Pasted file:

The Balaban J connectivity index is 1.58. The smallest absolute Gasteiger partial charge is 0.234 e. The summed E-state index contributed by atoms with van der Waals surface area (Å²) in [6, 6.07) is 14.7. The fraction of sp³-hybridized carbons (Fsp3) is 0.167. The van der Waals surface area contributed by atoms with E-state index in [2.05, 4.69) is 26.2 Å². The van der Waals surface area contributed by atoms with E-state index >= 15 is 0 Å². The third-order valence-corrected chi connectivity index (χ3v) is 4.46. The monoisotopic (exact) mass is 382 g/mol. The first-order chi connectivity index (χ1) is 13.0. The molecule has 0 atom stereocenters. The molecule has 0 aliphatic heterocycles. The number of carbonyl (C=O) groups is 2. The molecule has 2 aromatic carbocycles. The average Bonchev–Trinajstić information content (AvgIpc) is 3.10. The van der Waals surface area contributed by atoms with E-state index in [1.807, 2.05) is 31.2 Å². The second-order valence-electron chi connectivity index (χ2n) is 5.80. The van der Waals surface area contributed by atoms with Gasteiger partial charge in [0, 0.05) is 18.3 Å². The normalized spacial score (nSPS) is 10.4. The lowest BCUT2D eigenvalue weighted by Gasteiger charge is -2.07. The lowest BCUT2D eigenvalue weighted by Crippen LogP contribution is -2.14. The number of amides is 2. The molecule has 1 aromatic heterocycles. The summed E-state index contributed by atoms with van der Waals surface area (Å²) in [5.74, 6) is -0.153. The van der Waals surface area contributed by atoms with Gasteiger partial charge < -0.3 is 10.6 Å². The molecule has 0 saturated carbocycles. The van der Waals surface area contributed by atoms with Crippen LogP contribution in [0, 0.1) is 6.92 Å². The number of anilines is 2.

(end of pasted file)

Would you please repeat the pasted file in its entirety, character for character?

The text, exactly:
The Balaban J connectivity index is 1.58. The smallest absolute Gasteiger partial charge is 0.234 e. The summed E-state index contributed by atoms with van der Waals surface area (Å²) in [6, 6.07) is 14.7. The fraction of sp³-hybridized carbons (Fsp3) is 0.167. The van der Waals surface area contributed by atoms with E-state index in [2.05, 4.69) is 26.2 Å². The van der Waals surface area contributed by atoms with E-state index >= 15 is 0 Å². The third-order valence-corrected chi connectivity index (χ3v) is 4.46. The monoisotopic (exact) mass is 382 g/mol. The first-order chi connectivity index (χ1) is 13.0. The molecule has 0 atom stereocenters. The molecule has 0 aliphatic heterocycles. The number of carbonyl (C=O) groups is 2. The molecule has 2 aromatic carbocycles. The average Bonchev–Trinajstić information content (AvgIpc) is 3.10. The van der Waals surface area contributed by atoms with E-state index in [1.807, 2.05) is 31.2 Å². The second-order valence-electron chi connectivity index (χ2n) is 5.80. The van der Waals surface area contributed by atoms with Gasteiger partial charge in [0, 0.05) is 18.3 Å². The normalized spacial score (nSPS) is 10.4. The lowest BCUT2D eigenvalue weighted by Gasteiger charge is -2.07. The lowest BCUT2D eigenvalue weighted by Crippen LogP contribution is -2.14. The number of amides is 2. The molecule has 1 aromatic heterocycles. The summed E-state index contributed by atoms with van der Waals surface area (Å²) in [5.74, 6) is -0.153. The van der Waals surface area contributed by atoms with Gasteiger partial charge < -0.3 is 10.6 Å². The molecule has 0 saturated carbocycles. The van der Waals surface area contributed by atoms with Crippen LogP contribution in [0, 0.1) is 6.92 Å². The number of anilines is 2.